Noted media figures offer insight into journalism world
Justin Auciello’s newsgathering career began at the age of five. He told the audience about his childhood, when he would hop on his bike and chase the sound of fire engines rushing to the scene of an emergency.
This passion for information continued into adulthood. He is the founder and editor-in-chief of Jersey Shore Hurricane News, a website focusing on news, traffic and weather for Monmouth County and Ocean County.
He joined two other local media figures at a panel discussion hosted by the Eagleton Institute of Politics: John Mooney, founder of NJ Spotlight and Debbie Galant, director of the NJ News Commons.
The event, “Jersey Journalists: Local News, Political Coverage, and the Changing Media Landscape,” gave students interested in journalism and the future of media a chance to learn from the experiences and ideas of media industry veterans.
The journalists talked about their careers and how they moved into their current positions in the news world. Mooney had been a writer for 15 years at The Newark Star-Ledger before he and a partner founded NJ Spotlight.
Galant started out as a Jersey columnist for The New York Times. When her husband gave her a website for her birthday, she quickly took to the new information sharing vehicle and started to carve out a space of her own in the online news world.
Auciello was a younger entrant to the news world, starting on Twitter before creating a Facebook page that gained of thousands of likes and eventually led to his own hyper-local news website.
The panelists discussed a range of issues, including the future of news media, the changing demands of audiences with the rise of online reporting and what it takes for a young person interested in reporting to find a place for him or herself in the marketplace.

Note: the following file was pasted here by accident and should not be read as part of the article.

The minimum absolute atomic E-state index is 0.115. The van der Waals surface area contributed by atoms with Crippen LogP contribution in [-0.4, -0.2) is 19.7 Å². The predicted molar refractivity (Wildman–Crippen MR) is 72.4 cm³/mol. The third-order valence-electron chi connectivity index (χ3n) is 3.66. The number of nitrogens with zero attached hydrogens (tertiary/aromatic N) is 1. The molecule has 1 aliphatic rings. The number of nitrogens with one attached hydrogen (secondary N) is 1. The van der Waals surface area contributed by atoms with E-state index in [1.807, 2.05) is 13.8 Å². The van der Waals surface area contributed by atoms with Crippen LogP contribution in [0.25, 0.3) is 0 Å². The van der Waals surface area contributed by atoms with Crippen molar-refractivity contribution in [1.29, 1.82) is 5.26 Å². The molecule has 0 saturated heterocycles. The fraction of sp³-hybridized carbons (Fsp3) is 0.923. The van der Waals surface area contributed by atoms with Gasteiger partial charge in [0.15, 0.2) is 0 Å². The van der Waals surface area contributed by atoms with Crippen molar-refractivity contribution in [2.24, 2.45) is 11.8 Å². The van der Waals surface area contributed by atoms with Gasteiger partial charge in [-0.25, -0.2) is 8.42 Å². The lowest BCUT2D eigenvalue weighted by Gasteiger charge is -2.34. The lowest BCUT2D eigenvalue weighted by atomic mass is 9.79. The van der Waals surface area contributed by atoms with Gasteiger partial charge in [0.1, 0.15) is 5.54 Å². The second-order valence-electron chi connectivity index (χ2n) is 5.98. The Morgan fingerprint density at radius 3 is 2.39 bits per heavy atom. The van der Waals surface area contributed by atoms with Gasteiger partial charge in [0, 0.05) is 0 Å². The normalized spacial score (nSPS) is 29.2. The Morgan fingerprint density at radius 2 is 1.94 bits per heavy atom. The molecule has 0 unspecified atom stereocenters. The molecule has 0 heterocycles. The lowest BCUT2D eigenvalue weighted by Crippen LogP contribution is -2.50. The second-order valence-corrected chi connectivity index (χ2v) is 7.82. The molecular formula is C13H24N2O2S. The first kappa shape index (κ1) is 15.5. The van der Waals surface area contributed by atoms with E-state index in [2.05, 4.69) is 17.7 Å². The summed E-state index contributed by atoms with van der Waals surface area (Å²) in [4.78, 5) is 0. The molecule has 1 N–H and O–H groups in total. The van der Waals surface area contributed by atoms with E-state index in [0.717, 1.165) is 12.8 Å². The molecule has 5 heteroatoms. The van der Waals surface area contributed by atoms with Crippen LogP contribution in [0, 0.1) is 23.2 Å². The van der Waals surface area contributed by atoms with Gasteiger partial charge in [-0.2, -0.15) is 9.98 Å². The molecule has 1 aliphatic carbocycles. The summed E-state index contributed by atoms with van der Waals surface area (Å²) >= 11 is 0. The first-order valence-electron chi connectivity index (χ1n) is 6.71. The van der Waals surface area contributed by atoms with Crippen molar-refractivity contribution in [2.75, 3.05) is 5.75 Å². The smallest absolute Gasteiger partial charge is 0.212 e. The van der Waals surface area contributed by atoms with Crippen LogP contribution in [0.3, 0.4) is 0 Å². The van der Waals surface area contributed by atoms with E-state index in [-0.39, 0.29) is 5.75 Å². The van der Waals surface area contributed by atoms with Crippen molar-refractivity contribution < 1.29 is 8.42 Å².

“It’s not about being competitive,” Auciello said.
He explained that his news career has thrived on connecting with people, both readers and fellow journalists.
During the discussion, he repeatedly emphasized the need for journalists to reach out and build communities online and that his beginnings were on social media.
“This is where we get our news, whether on Derek Jeter or the local diocese,” Galant said, holding up her smartphone. Mooney discussed reaching out to online audiences and “finding your way into their mailboxes.”
The demand to constantly be producing content was stressed, as readers can always find new outlets for their information needs. But the journalists emphasized the need to balance that with a focus on objectivity and accuracy.
Winning on speed is hard to do in the modern news environment, Galant said, meaning it has the potential to move in the other direction, more toward in-depth analysis.
This led to a debate on the fine line between opinion and analysis and the difference between objectivity and transparency in reporting. They also brought up the need for consumers to become more and more sophisticated to sort through the stream of information available 24/7.
This sea of data is a reason journalists have started to find more specific audiences. Mooney said finding a passion and communicating with people who can connect with that topic has been one of NJ Spotlight’s strengths.
Mooney described his publication as “wonky,” saying they know their audience and finding a niche has helped them thrive within the state and local government community.
The moderator, Steven Galante, a graduate Eagleton Fellow, said finding the panelists was an organic process. He reached out to Galant after connecting on Twitter and through other local events.
John Weingart, associate director of the Institute, knew Mooney and invited him to take part.
Professors who wanted their students to gain exposure to the ideas presented by the speakers encouraged some of the students that attended the event.
Natalie DeAngelo, a School of Arts and Sciences junior, felt the Institute “[had] a lot to offer” and plans to attend other events the group holds in the future.